Inspection processes we had in past were unreliable, time-consuming and unsafe for humans. To address these challenges at the industrial scale, smart inspection solutions are taking over.
In asset-intensive industries, inspections are essential. Any unplanned shutdown can result in huge losses. In manufacturing firms, construction or giant public sector industries, assets are the major investment and productivity is directly dependable on them. It is important to be aware if machines are underperforming to take timely necessary actions for optimum utilisation of assets.
Earlier, a skilled workforce was needed for timely inspections and analysis of results. With growing industry sizes, it is practically impossible to track all assets manually, and even the inspection teams cannot cover all areas to be able to identify the source of malfunctioning of a machine. Inspection processes we had in past were unreliable, time-consuming and unsafe for humans. To address these challenges at the industrial scale, smart inspection solutions are taking over.
Automating asset inspection
The basic idea here is to collect the most relevant data of machine heath and transfer it to a cloud platform in real time, where it can be processed to provide owners with understandable results. Users can access these data through smartphones, tablets or laptops in real time. Insights and reports can be referred to and understood in terms of which part of the machine needs to be repaired.
Technologies like the Internet of Things (IoT) have made it possible for machines to be able to talk to us and to each other. There are sensors embedded within machines, linked with applications, which can provide real-time results. There are different kinds of solutions available today, using various technologies, that can be used for the purpose of industrial asset monitoring. We discuss a few below.
Visual inspection by drones
One can now have automated, unmanned drones with scheduled flights in line with required environmental and weather conditions. These solutions can automatically recognise potential inspection issues and create a report of issues along with their location. This report is delivered automatically to subject matter experts for review, who can take action for repairs.
One industry that is extensively using drone technology is insurance. Large-scale operations insure technical assets. During damage claims, insurance companies require verification of the claims to avoid frauds. Drones technology has enabled insurance companies to remotely monitor the site of the claims. It has also reduced the risk to employees who perform verification on site.
As per a study by Deloitte, drones increase inspection efficiency by 85 per cent and, in the process, duration of claim settlement has reduced from days to hours. Drones technology can also help counter fraudulent funds.
Other industries that can benefit from drone technology include oil and gas, electricity, railways, solar and wind, and so on. Big players like Deloitte are providing drone technology visual inspection solutions. Many Indian startups like Detect Technology are also delving into this area.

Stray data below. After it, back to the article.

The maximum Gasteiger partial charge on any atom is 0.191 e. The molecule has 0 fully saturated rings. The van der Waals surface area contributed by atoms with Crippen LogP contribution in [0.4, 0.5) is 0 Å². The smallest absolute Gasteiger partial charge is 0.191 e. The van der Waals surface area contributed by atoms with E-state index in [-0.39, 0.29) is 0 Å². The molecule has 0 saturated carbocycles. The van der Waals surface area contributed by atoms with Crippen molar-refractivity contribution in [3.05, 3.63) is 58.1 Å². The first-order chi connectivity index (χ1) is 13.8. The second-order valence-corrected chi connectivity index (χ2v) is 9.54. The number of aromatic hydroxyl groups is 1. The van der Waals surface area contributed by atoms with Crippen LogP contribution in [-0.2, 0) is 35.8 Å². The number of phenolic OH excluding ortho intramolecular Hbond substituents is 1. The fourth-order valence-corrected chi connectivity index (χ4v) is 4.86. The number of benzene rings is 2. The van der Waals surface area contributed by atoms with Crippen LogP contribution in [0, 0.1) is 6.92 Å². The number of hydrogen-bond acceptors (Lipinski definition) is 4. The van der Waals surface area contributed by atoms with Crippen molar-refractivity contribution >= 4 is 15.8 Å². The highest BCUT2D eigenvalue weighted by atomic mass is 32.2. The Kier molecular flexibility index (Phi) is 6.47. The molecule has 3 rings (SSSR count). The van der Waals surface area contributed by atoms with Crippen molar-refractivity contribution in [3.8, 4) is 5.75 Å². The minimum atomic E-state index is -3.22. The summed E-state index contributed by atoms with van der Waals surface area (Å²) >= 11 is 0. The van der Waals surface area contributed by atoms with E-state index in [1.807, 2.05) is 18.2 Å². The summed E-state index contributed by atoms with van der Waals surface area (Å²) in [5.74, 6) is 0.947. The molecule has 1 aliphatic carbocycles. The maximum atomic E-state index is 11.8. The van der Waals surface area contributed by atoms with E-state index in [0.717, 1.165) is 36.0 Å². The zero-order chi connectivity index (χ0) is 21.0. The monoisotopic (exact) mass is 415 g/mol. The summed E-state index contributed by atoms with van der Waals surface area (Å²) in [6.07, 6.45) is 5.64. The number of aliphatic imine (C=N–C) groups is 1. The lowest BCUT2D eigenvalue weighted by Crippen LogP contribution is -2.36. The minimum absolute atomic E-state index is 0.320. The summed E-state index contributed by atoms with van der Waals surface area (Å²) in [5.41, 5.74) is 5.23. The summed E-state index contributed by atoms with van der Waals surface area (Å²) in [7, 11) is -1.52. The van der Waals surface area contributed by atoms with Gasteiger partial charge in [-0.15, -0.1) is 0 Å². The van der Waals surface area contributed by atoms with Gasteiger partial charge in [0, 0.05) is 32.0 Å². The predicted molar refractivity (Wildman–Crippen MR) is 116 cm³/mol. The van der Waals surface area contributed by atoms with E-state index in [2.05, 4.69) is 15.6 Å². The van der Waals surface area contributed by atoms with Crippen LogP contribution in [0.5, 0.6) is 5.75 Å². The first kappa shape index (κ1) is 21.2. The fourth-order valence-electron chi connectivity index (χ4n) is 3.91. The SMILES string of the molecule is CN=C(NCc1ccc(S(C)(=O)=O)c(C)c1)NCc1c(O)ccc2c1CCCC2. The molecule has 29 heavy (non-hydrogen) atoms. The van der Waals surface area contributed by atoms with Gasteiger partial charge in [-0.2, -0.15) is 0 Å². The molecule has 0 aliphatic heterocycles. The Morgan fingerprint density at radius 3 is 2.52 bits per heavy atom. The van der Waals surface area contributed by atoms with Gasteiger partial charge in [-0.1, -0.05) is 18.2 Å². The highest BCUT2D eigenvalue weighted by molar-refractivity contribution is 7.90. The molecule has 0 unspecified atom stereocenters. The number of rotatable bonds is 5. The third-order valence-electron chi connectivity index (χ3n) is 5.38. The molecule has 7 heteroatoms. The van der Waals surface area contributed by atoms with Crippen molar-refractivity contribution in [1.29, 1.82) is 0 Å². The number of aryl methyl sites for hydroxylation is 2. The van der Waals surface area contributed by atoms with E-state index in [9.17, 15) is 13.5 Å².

Ultrasonic inspection by robots
Robots have ultrasonic sensors that act as their eyes and enable them to detect obstacles and walls. These reduce manual work and can inspect inaccessible or hazardous areas without risking human lives. Robots allow cheap, efficient and safe inspections in critical industries such as nuclear and petrochemical, and in a variety of other use cases like inspecting pipelines in small industries, monitoring machinery in large industries like aerospace and so on.
General Electronics (GE) has come up with an ultrasonic inspection technology, termed as HydraStar dual robotic ultrasonic inspection system. A major manufacturer in south-eastern Georgia, USA, produces structural components of aircrafts, including fuselages, wings, empennages, nacelles and helicopter cabins, for commercial, military and business jet aircraft industries. For inspection, the company used non-destructive testing and flatbed scanners for nearly 15 to 20 years. GE’s HydraStar system reduced part inspection time by 33 to 43 per cent, depending on the part. With GE solutions, the manufacturer was able to achieve faster inspection with fewer machines. Inspections were much flexible and cost-effective, too.
Two major players providing such solutions are GE and Toshiba Energy Systems (specific to generators). In addition to these, there are multiple other ultrasonic robot inspection solutions available in the market.
Industrial IoT (IIoT) for inspection
Using traditional methods, people can be notified only when there is an abnormality, which is not the ideal way to combat system failures. This gave rise to a need for a proactive approach to get notified of any anomalies in assets. With the introduction of IoT platforms, asset health data can be analysed in real time, and notifications can be sent ahead of time.
A life safety solutions company, called NAFFCO, based out of the UAE identified the need for proactive monitoring of solution equipment for increased uptime and reliability. It collaborated with IoT solution providers for deploying an inspection system. The system transfers all data via a gateway to the IoT platform for real-time monitoring. Whenever there is any deviance, an alarm is triggered, which is converted in an e-mail or SMS and sent to concerned members. The solution has enabled NAFFCO to monitor its safety equipment 24/7.
Businesses of any scale require strategies to reduce operational expenses on their assets in the long run. This requires proactive and predictive maintenance. Figuring out asset worth, loss in time due to unplanned shutdown, expense of purchasing new asset and other associated business hassles, the ROI of automated inspection systems can be clearly deduced.